For almost 90 years, The University of Texas-Pan American and its earlier iterations have transformed lives in the Rio Grande Valley and beyond, awarding more than 81,000 degrees to graduates who have gone on to make a difference in their communities.
On Saturday, Aug. 22, UTPA awarded more than 900 degrees at its final graduation ceremony at The McAllen Convention Center. UTPA and its sister institutions —The University of Texas at Brownsville and The University of Texas Health Science Center at San Antonio’s Regional Academic Health Center in Harlingen — will unite to form The University of Texas Rio Grande Valley this fall.
Addressing a full auditorium, UTPA President Ad Interim Dr. Havidán Rodríguez encouraged graduates to address challenges, seize opportunities and embrace their achievements. He also reminded them to always make positive contributions to their communities.
“You have the knowledge to help us transform the world, to have an impact,” Rodríguez said. “No matter in what area or discipline you completed your degree, you can have a positive and long-lasting impact on your communities. I trust you will make a difference.”
As UTPA moves forward to become UTRGV, Rodríguez reflected on UTPA’s eight decades of achievements and credited graduates for their part in making the university a success.
“I hope that you will take pride in knowing that you have played an important role in laying a very strong foundation for the future of higher education in the region,” he said.
Graduates express their gratitude toward UTPA
Jorge Cantu, 24, who earned his master’s degree in biology, will head to South Texas College on Monday to start a job as a biology instructor for dual-enrollment students.
“I’m excited,” the Mission native said about his graduation day and tackling a new job. “I feel a sense of accomplishment.”
Cantu said he returned to the Valley purposely to get his master’s at UTPA after earning his bachelor’s degree in the same field from Sam Houston State University in Huntsville, Texas. At UTPA, the faculty support was amazing, he said.
“I love the faculty here, they were always willing to help me,” said Cantu who, with an undergraduate minor in horticulture, became heavily involved in UTPA’s agroecology lab, which provided him opportunities for conducting research and community involvement.
As a graduate research assistant to Assistant Professor of Biology Alexis Racelis, Cantu led a 32-member team of students over three semesters to inventory all of the nearly 2,000 trees on the Edinburg campus. The work of Cantu and the students helped garner for The University of Texas Rio Grande Valley the 2014 Tree Campus USA designation, which signifies the university’s commitment to urban forest management and engaging the community in environmental stewardship.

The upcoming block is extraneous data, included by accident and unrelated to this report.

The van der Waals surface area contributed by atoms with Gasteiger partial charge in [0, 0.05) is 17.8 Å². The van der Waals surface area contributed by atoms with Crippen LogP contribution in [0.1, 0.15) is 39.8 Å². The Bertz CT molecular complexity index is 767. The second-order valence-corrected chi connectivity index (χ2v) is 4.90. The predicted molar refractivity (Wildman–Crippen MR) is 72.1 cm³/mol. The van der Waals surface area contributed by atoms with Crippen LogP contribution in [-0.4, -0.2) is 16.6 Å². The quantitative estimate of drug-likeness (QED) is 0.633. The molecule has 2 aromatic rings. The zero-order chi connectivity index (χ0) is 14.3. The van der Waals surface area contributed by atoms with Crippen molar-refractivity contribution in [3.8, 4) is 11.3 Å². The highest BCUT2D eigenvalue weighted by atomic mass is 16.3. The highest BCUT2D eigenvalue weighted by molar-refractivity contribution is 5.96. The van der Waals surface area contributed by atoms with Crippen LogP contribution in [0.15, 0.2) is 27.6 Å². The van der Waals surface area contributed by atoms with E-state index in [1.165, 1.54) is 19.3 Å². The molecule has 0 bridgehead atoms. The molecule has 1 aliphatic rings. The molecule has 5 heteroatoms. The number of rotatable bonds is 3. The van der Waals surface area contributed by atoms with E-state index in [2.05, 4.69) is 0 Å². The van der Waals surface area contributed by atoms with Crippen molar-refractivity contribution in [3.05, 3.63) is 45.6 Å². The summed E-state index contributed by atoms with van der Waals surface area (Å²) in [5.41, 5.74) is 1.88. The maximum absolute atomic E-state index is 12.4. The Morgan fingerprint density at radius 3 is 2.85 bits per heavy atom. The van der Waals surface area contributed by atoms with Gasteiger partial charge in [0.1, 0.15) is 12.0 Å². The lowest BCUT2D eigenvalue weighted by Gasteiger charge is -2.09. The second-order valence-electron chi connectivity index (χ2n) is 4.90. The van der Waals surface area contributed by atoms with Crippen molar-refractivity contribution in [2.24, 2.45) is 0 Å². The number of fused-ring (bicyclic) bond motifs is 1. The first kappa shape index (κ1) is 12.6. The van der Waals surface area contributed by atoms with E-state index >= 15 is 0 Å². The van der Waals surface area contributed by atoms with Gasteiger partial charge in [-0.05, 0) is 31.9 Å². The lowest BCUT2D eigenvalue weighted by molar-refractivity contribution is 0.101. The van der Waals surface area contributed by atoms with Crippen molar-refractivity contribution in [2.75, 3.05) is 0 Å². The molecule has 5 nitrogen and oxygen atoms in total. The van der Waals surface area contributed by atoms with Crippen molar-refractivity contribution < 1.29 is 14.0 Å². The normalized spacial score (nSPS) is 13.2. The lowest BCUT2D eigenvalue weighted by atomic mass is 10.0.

“It was a great experience. I knew I liked botany and here I learned that ecology was the focus I wanted,” he said. “Also, I had to talk to a lot of people and explain what we were doing. It helped me with my public speaking and leadership skills.”
Cantu said he’d like to become an urban forester and also hopes to earn a Ph.D. one day, preferably at UTRGV, where he is confident they will offer a biology doctoral degree in the future.
“UTRGV is bringing in a medical school and there will be more research going on here and more diversity,” he said. “It’s going to be good change for the future.”
Valerie Rodriguez, who received her doctoral degree in rehabilitation counseling, said being a part of the final graduating class at UTPA was bittersweet.
“My educational experience at UTPA has been nothing short of exemplary,” Rodriguez said. “Without having attended UTPA for my bachelor’s master’s and now, finally, the doctoral degree, I certainly wouldn’t be where I am today.”
An Alton native and a first-generation college graduate, Rodriguez also earned her bachelor’s degree in rehabilitation services in 2006 and her master’s degree in rehabilitation counseling in 2008. She also was named Doctoral Student of the Year by the National Council on Rehabilitation Education in 2013.
Rodriguez, who works as a regional program specialist for the Texas Department of Assistive and Rehabilitative Services Region V, which includes the Rio Grande Valley, praised the faculty and staff of UTPA’s Department of Rehabilitation, saying they were not only supportive of her as a student, but also in her career as a vocational rehabilitation counselor.
“They’ve all become somewhat of a second family to me,” she said.
Though Rodriguez said she is glad to have all of her degrees from UTPA, she is happy her alma mater is continuing to grow and improve as it becomes UTRGV. She said she encourages students who will be a part of the new university to dream bigger than their circumstances, stay focused and surround themselves with people who will be supportive of them.
“What you’re really doing is preparing yourself to be a valuable asset to the community-at-large,” she said. “At the end of the day, it’s more about helping others and what you’re doing is preparing yourself — your mind, body, spirit, soul — to be really well-prepared to adequately and exceptionally do that.”
The first day of classes at UTRGV is Aug. 31.
See more of UTPA’s final commencement in this photo gallery.